Insights into the N-sulfation mechanism: molecular dynamics simulations of the N-sulfotransferase domain of NDST1 and mutants.

Gesteira TF, Pol-Fachin L, Coulson-Thomas VJ, Lima MA, Verli H, Nader HB - PLoS ONE (2013)

All-atom root-mean-square deviation (RMSD) of the protein, plotted against the 50 ns MD simulation time, for the systems containing (A) the NST alone and for the (B) NST/PAPS, (C) NST/PAPS/α-GlcN-(1→4)-GlcA and (D) NST/PAP/α-GlcNS-(1→4)-GlcA complexes.Black, NST-1; Green, Lys614Ala; Blue, His716Ala, Red, Lys833Ala.
© Copyright Policy
Related In: Results  -  Collection

Show All Figures
getmorefigures.php?uid=PMC3733922&req=5

pone-0070880-g003: All-atom root-mean-square deviation (RMSD) of the protein, plotted against the 50 ns MD simulation time, for the systems containing (A) the NST alone and for the (B) NST/PAPS, (C) NST/PAPS/α-GlcN-(1→4)-GlcA and (D) NST/PAP/α-GlcNS-(1→4)-GlcA complexes.Black, NST-1; Green, Lys614Ala; Blue, His716Ala, Red, Lys833Ala.
Mentions: Molecular Dynamics Simulation – To search for associations between local/global conformational changes and the substrate binding to the enzyme, MD simulations were performed for the complexes that resulted from docking analysis, as well as mutated, bonded and unbounded proteins. Accordingly, in order to examine conformational variations of the NST during simulations, the root-mean-square deviation (RMSD) of the Cα atomic positions with respect to the crystal structure were evaluated for the native protein and three mutants (Fig. 3). As a general feature, the obtained RMSD values achieved a plateau after the first 10 nanoseconds, with little conformational changes during their passage through plateaus. The analyses of the RMSD values of NST all-atom for the NST/PAPS complex, NST/disaccharide/PAPS complex and native enzyme alone showed that the NST/PAPS complex is relatively more stable (Fig. 3A and B), with lower RMSD fluctuations, compared to native enzyme, PAPS/α-GlcN-(1→4)-GlcA and PAP/α-GlcNS-(1→4)-GlcA complexes (Fig. 3C and D). The complex NST/PAP/α-GlcNS-(1→4)-GlcA (black) MD simulations presents a decrease in RMSD fluctuations over time due to the eventual stabilization of the substrate/enzyme complex which shifts to a stable orientation/conformation after an initial rearrangement. In order to acquire specific data on disaccharide positioning and fluctuations during the simulation, the RMSD for the disaccharide in relation to NST complexes were obtained based on the MD simulations. The RMSD of α-GlcN-(1→4)-GlcA atoms rose to 2.0 Å after 3 ns, presenting fluctuating peaks with this maximum amplitude during the entire simulation, indicating that an equilibrium state is not achieved for the non-sulfated moiety during the simulation in the presence of PAPS (Fig. S3). This fluctuation on RMSD is also observed using an octasaccharide as ligand (data not shown). Interestingly, the RMSD values for the mutant models, although increased, were more stable, reflecting the influence of these residues in the enzyme catalysis (Fig. 3C and D). Time-dependent secondary structure fluctuations were analyzed using the DSSP program [20], and most of the secondary structures (such as the β-sheet and α-helix) from the initial structure remained stable (Fig. S4a–d).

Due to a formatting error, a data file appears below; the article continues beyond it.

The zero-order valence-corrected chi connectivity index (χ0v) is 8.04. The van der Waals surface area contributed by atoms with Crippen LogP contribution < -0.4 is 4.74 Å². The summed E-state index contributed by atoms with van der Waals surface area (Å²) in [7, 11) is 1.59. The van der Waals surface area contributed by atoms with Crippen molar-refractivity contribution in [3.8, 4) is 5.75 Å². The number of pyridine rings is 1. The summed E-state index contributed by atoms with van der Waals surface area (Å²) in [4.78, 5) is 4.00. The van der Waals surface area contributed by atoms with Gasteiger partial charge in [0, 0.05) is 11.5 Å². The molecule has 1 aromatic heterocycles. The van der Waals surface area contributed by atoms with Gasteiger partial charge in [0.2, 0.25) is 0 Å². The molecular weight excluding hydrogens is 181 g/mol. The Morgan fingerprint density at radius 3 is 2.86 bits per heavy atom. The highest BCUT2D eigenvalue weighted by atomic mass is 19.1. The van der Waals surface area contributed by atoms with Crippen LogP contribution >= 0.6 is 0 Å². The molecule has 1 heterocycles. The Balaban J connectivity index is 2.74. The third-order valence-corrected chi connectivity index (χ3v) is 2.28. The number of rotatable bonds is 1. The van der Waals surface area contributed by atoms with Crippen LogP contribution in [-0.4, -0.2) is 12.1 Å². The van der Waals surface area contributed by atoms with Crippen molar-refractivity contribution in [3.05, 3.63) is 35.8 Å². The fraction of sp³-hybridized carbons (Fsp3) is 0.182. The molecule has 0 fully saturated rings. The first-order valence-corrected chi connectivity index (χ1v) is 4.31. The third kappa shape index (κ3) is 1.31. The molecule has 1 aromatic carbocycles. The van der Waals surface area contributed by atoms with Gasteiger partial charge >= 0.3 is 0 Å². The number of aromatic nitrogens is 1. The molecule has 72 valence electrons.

Bottom Line: Moreover, whether Lys833, His716 and Lys614 play a role in both glycan recognition and glycan sulfation remains elusive.In this study we evaluate the contribution of NDST mutants (Lys833, His716 and Lys614) to dynamical effects during sulfate transfer using comprehensive combined docking and essential dynamics.Furthermore, NDST1 mutants unveiled Lys833 as vital for both the glycan binding and subsequent N-sulfotransferase activity of NDST1.

View Article: PubMed Central - PubMed

Affiliation: Departamento de Bioquímica, Universidade Federal de São Paulo, São Paulo, Brazil. tarsis.ferreira@cchmc.org

ABSTRACT
Sulfation patterns along glycosaminoglycan (GAG) chains dictate their functional role. The N-deacetylase N-sulfotransferase family (NDST) catalyzes the initial downstream modification of heparan sulfate and heparin chains by removing acetyl groups from subsets of N-acetylglucosamine units and, subsequently, sulfating the residual free amino groups. These enzymes transfer the sulfuryl group from 3'-phosphoadenosine-5'-phosphosulfate (PAPS), yielding sulfated sugar chains and 3'-phosphoadenosine-5'-phosphate (PAP). For the N-sulfotransferase domain of NDST1, Lys833 has been implicated to play a role in holding the substrate glycan moiety close to the PAPS cofactor. Additionally, Lys833 together with His716 interact with the sulfonate group, stabilizing the transition state. Such a role seems to be shared by Lys614 through donation of a proton to the bridging oxygen of the cofactor, thereby acting as a catalytic acid. However, the relevance of these boundary residues at the hydrophobic cleft is still unclear. Moreover, whether Lys833, His716 and Lys614 play a role in both glycan recognition and glycan sulfation remains elusive. In this study we evaluate the contribution of NDST mutants (Lys833, His716 and Lys614) to dynamical effects during sulfate transfer using comprehensive combined docking and essential dynamics. In addition, the binding location of the glycan moiety, PAPS and PAP within the active site of NDST1 throughout the sulfate transfer were determined by intermediate state analysis. Furthermore, NDST1 mutants unveiled Lys833 as vital for both the glycan binding and subsequent N-sulfotransferase activity of NDST1.

Show MeSH
Related in: MedlinePlus